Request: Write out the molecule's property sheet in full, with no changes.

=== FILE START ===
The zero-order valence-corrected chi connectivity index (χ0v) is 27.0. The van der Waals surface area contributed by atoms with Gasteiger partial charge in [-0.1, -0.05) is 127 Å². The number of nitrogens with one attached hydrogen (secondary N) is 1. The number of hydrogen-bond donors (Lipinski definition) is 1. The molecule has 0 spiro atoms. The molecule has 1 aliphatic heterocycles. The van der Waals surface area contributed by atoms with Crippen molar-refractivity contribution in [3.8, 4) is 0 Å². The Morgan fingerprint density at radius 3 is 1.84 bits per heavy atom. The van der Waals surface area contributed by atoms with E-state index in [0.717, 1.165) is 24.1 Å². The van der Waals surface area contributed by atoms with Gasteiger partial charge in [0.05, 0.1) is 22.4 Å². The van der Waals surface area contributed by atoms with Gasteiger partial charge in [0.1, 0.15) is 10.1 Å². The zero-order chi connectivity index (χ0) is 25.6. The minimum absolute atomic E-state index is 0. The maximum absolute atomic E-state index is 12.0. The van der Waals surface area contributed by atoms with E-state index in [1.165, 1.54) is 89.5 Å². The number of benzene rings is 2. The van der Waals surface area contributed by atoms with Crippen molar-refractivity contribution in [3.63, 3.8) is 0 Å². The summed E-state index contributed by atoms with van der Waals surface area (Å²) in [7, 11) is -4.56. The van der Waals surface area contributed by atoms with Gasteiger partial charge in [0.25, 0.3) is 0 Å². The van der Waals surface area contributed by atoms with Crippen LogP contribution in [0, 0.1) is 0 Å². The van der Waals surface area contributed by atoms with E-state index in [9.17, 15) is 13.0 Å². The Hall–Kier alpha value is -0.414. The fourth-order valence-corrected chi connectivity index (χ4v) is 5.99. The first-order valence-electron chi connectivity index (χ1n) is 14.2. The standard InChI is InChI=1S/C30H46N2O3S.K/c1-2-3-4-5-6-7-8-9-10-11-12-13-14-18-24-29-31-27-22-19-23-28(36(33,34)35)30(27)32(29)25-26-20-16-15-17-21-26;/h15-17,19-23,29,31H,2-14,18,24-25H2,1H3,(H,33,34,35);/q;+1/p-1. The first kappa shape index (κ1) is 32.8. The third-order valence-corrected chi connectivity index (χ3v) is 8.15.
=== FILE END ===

The zero-order valence-corrected chi connectivity index (χ0v) is 27.0. The van der Waals surface area contributed by atoms with Gasteiger partial charge in [-0.1, -0.05) is 127 Å². The number of nitrogens with one attached hydrogen (secondary N) is 1. The number of hydrogen-bond donors (Lipinski definition) is 1. The molecule has 0 spiro atoms. The molecule has 1 aliphatic heterocycles. The van der Waals surface area contributed by atoms with Crippen molar-refractivity contribution in [3.8, 4) is 0 Å². The Morgan fingerprint density at radius 3 is 1.84 bits per heavy atom. The van der Waals surface area contributed by atoms with E-state index in [0.717, 1.165) is 24.1 Å². The van der Waals surface area contributed by atoms with Gasteiger partial charge in [0.05, 0.1) is 22.4 Å². The van der Waals surface area contributed by atoms with Gasteiger partial charge in [0.1, 0.15) is 10.1 Å². The zero-order chi connectivity index (χ0) is 25.6. The minimum absolute atomic E-state index is 0. The maximum absolute atomic E-state index is 12.0. The van der Waals surface area contributed by atoms with E-state index in [1.165, 1.54) is 89.5 Å². The number of benzene rings is 2. The van der Waals surface area contributed by atoms with Crippen molar-refractivity contribution in [3.63, 3.8) is 0 Å². The summed E-state index contributed by atoms with van der Waals surface area (Å²) in [7, 11) is -4.56. The van der Waals surface area contributed by atoms with Gasteiger partial charge in [0.25, 0.3) is 0 Å². The van der Waals surface area contributed by atoms with Crippen LogP contribution in [0, 0.1) is 0 Å². The van der Waals surface area contributed by atoms with E-state index in [9.17, 15) is 13.0 Å². The Hall–Kier alpha value is -0.414. The fourth-order valence-corrected chi connectivity index (χ4v) is 5.99. The first-order valence-electron chi connectivity index (χ1n) is 14.2. The standard InChI is InChI=1S/C30H46N2O3S.K/c1-2-3-4-5-6-7-8-9-10-11-12-13-14-18-24-29-31-27-22-19-23-28(36(33,34)35)30(27)32(29)25-26-20-16-15-17-21-26;/h15-17,19-23,29,31H,2-14,18,24-25H2,1H3,(H,33,34,35);/q;+1/p-1. The first kappa shape index (κ1) is 32.8. The third-order valence-corrected chi connectivity index (χ3v) is 8.15.